We’re coming to the end of the 2014 wedding season—which means that a whole new slew of engaged couples and their bridal parties are gearing up for the 2015 wedding season! Most of us will end up in a bridal party at some point during our twenties and thirties, and some of us may even experience the “27 Dresses”-esque burnout that seems to be becoming an issue like never before. When it comes to participating in a bridal party, there is a lot required. You must sacrifice time, money and expend lots of emotional and physical energy. All this said, it is also becoming more acceptable to reject the request to take on the role of bridesmaid, so if asked, make sure you can truly commit without becoming bitter and resentful toward the bride-to-be. Maids (or Matrons) of Honor have an even more important role in the bridal party. As the leader of the bride’s support system, she is traditionally responsible for everything from throwing a fabulous bridal shower, to being an emotional support system when things (and they will) go haywire.
The maid of honor is most often sister or best friend to the bride, and unfortunately sometimes the closer the relationship, the harder it can be to celebrate the other’s happiness. If the maid of honor wants, but doesn’t have marriage in her sights yet, her own relationship drama (or lack thereof) can become magnified. This makes it very difficult to celebrate and share in the bride’s excitement. Another issue that is common when women are close is believing that the groom isn’t good enough. When you think your sister or friend is absolutely brilliant, it’s hard for a man to ever measure up. There’s a reason why mother-in-laws are notorious for harassing brides—they’re never good enough for their sons! Friends and sisters can fall into this same trap. If there really is a problem with the husband-to-be, it should of course be addressed. But if it’s just partiality to the bride, it’s important to try your best to let go of any preconceptions and see the groom through her eyes. Only then can you genuinely celebrate her happiness with her.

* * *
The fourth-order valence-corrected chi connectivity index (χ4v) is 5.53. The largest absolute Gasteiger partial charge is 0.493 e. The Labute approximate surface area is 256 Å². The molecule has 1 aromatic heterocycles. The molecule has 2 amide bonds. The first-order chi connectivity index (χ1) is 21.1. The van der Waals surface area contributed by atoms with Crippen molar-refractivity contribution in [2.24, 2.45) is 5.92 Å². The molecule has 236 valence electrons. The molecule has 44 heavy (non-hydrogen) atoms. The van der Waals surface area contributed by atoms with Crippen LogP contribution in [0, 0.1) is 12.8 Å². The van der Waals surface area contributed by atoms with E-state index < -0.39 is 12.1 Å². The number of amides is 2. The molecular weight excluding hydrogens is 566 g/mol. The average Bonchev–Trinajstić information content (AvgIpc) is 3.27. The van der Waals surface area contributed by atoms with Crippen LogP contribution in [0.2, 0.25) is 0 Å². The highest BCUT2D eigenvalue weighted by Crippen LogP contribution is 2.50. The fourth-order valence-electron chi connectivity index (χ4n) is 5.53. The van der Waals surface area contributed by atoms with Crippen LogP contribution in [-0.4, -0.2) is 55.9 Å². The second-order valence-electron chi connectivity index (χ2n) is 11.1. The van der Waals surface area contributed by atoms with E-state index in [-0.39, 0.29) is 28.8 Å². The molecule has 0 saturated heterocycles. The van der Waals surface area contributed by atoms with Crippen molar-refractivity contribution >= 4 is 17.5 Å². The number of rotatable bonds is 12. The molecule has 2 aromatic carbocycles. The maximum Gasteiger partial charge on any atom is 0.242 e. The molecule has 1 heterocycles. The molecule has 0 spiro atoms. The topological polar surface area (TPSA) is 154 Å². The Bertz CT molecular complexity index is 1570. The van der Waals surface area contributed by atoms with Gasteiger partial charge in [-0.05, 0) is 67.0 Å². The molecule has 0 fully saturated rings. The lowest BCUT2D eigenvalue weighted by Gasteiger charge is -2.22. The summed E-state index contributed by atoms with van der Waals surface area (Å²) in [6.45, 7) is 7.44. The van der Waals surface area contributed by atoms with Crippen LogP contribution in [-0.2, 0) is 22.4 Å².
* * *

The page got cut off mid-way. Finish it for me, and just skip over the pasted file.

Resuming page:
Brides need A LOT of support and encouragement. Getting married is one of the biggest transitions most people will make, and it’s always easier to make transitions with loved ones by your side. A great maid of honor will be there for the bride throughout the entire process, giving advice when appropriate or as a shoulder to cry on when needed. Many brides need reassurance and maids of honor should give that freely. It doesn’t necessarily mean that she’s making a mistake or isn’t sure that she should go through with the wedding, often it’s just anxiety that accompanies change. However, sometimes it is a sign of serious doubt, and the maid of honor should be cautious and delicate if she senses those feelings from the bride. It’s the maid of honor’s job to make the bride feel comfortable coming to her with any problem, emotional or logistical. Maids of honor should also offer their support in practical ways as well. The most helpful thing my maid of honor did for me was completely take care of my wedding invitations. It was a huge relief and weight off of my shoulders. She was able to look at my situation, discern what I needed help with and do her best to support me.